Using Marriage Tips To Spruce Up Your Marketing

By on February 14th, 2012

Valentine’s Day was a big event at our office this year. The door bell rang with deliveries of flowers at seemingly every other hour. The lunch room was filled with boxes of heart-shaped cookies. A few of the employees even wore bright red clothing to commemorate the occasion.

And yet, seeing all of these things caused me to think about marketing!

Specifically, I started to think about all of the things that people do improve their relationships, especially when they are married. And while that certainly is very important (if my wife is reading this, let me say “Honey, I love you!”), I also think that there are lessons marketers can take from those marriage tips to help them grow their business.

Making the Connection: Marriage and Marketing

Just because you are married, it doesn’t mean that you shut down and think that you set the dial at “coast.” You still need to stay on top of your relationship, work on it, build on it. Because you want your relationship to be the best it possibly can.

Building a relationship with a prospect should be looked at the same way. We should never just rest on our laurels or set the dial to “coast.” We need to keep things fresh and interesting. We need to let our prospects know we are here for the long haul.

Here are some ways you can translate suggestions made to better your marriage and use them to enrich your marketing:

  • Honesty is the best policy. Be 100% honest with your prospects.
  • Just as you should be honest, you should also respect your prospects. Respect their time. Respect their interests. Respect their feedback.
  • Be supportive. Let your prospects know that you are there for them. You don’t want to appear to be all about the deal and then you’re gone. And you don’t want to appear like you don’t care.
  • Share the good times and the bad times with your prospects. Every marketing message doesn’t have to be a happy-go-lucky story or catchy tagline. If you present yourself as “human” and less of a faceless corporate entity, you will find your prospects feel more emotionally attached.
  • Determine any issues or problems your prospects face and then try to solve them. Just like burying your head in the sand at home, if you ignore problems with your prospects, they won’t go away. In fact, they will get bigger. So tackle issues head on and communicate!
  • Listen to your prospects. Really listen. And then let them know you are listening by responding in a personal fashion.
  • Remember that prospects have bad days too. Don’t let that bad day set back your relationship. Be willing to forgive and move on.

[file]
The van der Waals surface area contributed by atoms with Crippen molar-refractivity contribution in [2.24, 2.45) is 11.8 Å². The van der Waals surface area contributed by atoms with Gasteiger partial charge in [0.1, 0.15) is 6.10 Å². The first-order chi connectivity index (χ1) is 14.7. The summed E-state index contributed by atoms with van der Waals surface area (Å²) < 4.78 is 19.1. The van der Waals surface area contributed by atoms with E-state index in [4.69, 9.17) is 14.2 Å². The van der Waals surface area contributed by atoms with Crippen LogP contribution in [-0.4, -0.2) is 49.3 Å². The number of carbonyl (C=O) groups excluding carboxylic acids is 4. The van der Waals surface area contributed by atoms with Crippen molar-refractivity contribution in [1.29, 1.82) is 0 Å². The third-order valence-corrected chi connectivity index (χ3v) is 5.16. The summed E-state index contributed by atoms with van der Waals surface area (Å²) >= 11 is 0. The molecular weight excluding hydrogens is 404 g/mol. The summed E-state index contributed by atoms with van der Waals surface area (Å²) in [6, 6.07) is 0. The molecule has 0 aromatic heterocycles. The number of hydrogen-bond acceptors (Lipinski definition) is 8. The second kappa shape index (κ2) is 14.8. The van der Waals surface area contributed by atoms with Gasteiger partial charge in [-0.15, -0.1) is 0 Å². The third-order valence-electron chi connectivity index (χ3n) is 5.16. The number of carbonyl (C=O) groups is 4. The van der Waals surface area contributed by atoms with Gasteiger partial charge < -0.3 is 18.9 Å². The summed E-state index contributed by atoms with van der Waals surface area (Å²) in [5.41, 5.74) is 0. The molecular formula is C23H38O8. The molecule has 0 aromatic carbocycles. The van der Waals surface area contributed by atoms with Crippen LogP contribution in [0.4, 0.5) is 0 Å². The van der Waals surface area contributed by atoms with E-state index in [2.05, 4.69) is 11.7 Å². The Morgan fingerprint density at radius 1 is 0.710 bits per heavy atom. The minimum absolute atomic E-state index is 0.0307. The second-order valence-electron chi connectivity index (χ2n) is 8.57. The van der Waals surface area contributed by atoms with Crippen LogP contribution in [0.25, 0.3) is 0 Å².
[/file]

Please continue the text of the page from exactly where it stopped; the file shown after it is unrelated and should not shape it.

• Have a regular “date” when you contact your prospects to check up on them and see how things are going. Of course, don’t hesitate to make that “date” in person when you can. A cup of coffee or a lunch goes a long way in making a relationship grow stronger.
  • Have a good memory. Remember the anniversaries and the birthdays and acknowledge them. Make your prospects feel special.
  • Surprise your prospects with little things here and there. Discounts, specials, resource materials, etc. Think up ways you can give your prospects a little “pick me up” that will make them fall in love with your business.

I hope that you find these tips helpful!

Of course, there are certainly many other common marriage tips that could be applied to a marketing lesson. If you have one on your mind, I’d love to hear it! Please feel free to share it in the Comments section.

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    3 Responses to “Using Marriage Tips To Spruce Up Your Marketing”

    1. Kevin Keane Says:

      Good stuff John!

      Harvey Mackay has nuthin on you !

      I look forward to having dinner with you Sunday evening before the Vision 3 Summit.

      Barely more than a month now to the most high holy day in all of Christendom, just saying!

      I wonder what thematic analogies you can draft on 17 March :)

      Kevin

    2. John Foley, Jr. Says:

      Thanks Kevin! Yes on Sunday! Story on How St Patrick used Facebook? :):)

    3. kit hamilton Says:

      Great post! One really big suggestion – don’t nag!

      To quote a recent white paper: “Brands used to be the ‘shouters’, but in this age brands must be prepared to do less shouting and more listening in order to give customers what they want.”

      The whole of the white paper this quote comes from aligns quite a bit with your thoughts here – and offers some other interesting insights – you may want to give it a look: http://www.personallypb.com/pdf/the-customer-dance/